State of the art CMP processes use polishing heads that are capable of adjusting the polishing removal rate to flatten the removal profile by applying zone dedicated back pressures to the wafers. This means that the polishing head can provide a non-homogeneous pressure distribution which allows control of the polishing profile such that the polishing profile may be adjusted to be inverse to a deposition profile of a preceding deposition process, e.g., with an electrochemical plating tool for copper deposition.
In metal polishing processes, specifically in a copper CMP and a tungsten CMP, newly developed polishing slurries tend to have less mechanical properties and instead more chemical polishing properties. That means that the polishing rate does not (strongly) follow Preston's equation (developed by Preston, 1927) which models the mechanical effects of pressure and velocity in the CMP process:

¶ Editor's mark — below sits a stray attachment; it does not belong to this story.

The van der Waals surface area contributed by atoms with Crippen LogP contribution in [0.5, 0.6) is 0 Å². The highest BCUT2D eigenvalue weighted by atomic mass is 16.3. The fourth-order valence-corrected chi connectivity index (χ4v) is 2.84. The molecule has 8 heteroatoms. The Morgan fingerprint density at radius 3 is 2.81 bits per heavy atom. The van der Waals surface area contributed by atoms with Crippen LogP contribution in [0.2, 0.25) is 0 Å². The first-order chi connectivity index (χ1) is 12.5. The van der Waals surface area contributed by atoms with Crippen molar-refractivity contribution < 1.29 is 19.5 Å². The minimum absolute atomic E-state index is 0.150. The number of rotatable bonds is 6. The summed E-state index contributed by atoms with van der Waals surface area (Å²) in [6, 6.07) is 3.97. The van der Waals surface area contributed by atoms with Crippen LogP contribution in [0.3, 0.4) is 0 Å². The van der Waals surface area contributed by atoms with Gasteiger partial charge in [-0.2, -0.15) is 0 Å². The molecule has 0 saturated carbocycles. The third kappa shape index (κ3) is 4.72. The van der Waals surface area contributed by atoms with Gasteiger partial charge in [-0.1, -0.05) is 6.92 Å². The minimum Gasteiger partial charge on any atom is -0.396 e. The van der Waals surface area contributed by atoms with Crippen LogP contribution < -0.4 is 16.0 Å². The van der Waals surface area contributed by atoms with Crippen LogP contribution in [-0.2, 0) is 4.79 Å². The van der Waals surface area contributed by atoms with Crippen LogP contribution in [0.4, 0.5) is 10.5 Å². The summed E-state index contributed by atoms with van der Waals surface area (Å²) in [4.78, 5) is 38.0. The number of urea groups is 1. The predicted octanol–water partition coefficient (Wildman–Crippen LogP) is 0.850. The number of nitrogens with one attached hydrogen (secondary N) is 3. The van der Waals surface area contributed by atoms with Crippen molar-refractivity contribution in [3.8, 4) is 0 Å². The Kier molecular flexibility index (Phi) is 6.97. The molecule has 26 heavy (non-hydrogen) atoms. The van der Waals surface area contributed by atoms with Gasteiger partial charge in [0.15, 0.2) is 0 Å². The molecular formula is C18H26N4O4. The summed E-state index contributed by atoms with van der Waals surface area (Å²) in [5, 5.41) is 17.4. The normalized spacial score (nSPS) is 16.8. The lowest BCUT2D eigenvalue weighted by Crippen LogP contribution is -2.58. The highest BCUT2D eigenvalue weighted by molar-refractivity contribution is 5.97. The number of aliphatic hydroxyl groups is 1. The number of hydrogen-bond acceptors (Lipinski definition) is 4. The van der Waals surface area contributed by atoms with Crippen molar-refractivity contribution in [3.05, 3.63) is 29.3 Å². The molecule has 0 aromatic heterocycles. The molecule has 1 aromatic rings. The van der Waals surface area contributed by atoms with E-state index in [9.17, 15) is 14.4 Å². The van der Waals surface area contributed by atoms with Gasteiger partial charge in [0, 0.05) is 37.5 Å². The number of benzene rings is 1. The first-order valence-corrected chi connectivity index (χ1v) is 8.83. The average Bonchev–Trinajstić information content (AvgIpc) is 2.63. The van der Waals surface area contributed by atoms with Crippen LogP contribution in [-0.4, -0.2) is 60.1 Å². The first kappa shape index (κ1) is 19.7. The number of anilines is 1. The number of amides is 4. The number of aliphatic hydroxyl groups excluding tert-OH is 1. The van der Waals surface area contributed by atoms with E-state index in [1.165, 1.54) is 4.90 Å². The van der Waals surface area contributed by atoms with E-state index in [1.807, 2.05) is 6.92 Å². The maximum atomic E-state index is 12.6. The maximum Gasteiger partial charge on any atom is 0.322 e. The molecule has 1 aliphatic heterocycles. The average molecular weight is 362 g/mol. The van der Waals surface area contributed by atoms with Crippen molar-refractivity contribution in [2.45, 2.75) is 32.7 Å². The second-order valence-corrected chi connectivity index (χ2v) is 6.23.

where R denotes the polish rate, P is the applied downward pressure, V is the linear velocity of the wafer relative to the polishing pad and K is a proportionality constant, called the Preston coefficient.
These slurries are specifically designed for very low down force processes that are typically employed with ULK materials (ultra low dielectric constant materials). Some of these slurries do not show any significant increase of the removal rate when the downward pressure is increased. As a result, the control of the removal profile is limited with conventional polishing heads using zone dedicated back pressures.
Therefore, one problem with conventional systems for chemical mechanical polishing is that control of the polishing profile is not sufficiently effective for CMP processes, in particular if ULK materials are involved.